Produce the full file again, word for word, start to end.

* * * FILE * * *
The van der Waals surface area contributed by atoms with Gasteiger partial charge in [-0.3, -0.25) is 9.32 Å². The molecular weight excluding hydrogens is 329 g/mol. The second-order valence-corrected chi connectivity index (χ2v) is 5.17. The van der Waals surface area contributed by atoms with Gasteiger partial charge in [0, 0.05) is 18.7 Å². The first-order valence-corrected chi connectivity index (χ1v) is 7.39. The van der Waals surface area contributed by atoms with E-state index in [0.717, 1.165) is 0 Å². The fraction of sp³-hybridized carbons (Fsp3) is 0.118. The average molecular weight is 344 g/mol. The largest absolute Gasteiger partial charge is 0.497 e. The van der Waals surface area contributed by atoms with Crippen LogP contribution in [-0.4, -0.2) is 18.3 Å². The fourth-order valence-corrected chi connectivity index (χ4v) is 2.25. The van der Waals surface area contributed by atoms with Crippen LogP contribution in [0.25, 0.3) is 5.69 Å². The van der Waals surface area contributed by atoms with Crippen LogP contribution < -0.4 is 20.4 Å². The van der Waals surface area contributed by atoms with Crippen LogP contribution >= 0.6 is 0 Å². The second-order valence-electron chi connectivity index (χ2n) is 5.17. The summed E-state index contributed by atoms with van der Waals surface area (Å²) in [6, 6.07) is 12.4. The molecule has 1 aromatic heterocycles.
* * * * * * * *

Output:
The van der Waals surface area contributed by atoms with Gasteiger partial charge in [-0.3, -0.25) is 9.32 Å². The molecular weight excluding hydrogens is 329 g/mol. The second-order valence-corrected chi connectivity index (χ2v) is 5.17. The van der Waals surface area contributed by atoms with Gasteiger partial charge in [0, 0.05) is 18.7 Å². The first-order valence-corrected chi connectivity index (χ1v) is 7.39. The van der Waals surface area contributed by atoms with E-state index in [0.717, 1.165) is 0 Å². The fraction of sp³-hybridized carbons (Fsp3) is 0.118. The average molecular weight is 344 g/mol. The largest absolute Gasteiger partial charge is 0.497 e. The van der Waals surface area contributed by atoms with Crippen LogP contribution in [-0.4, -0.2) is 18.3 Å². The fourth-order valence-corrected chi connectivity index (χ4v) is 2.25. The van der Waals surface area contributed by atoms with Crippen LogP contribution in [0.25, 0.3) is 5.69 Å². The van der Waals surface area contributed by atoms with Crippen LogP contribution < -0.4 is 20.4 Å². The van der Waals surface area contributed by atoms with Crippen LogP contribution >= 0.6 is 0 Å². The second-order valence-electron chi connectivity index (χ2n) is 5.17. The summed E-state index contributed by atoms with van der Waals surface area (Å²) in [6, 6.07) is 12.4. The molecule has 1 aromatic heterocycles.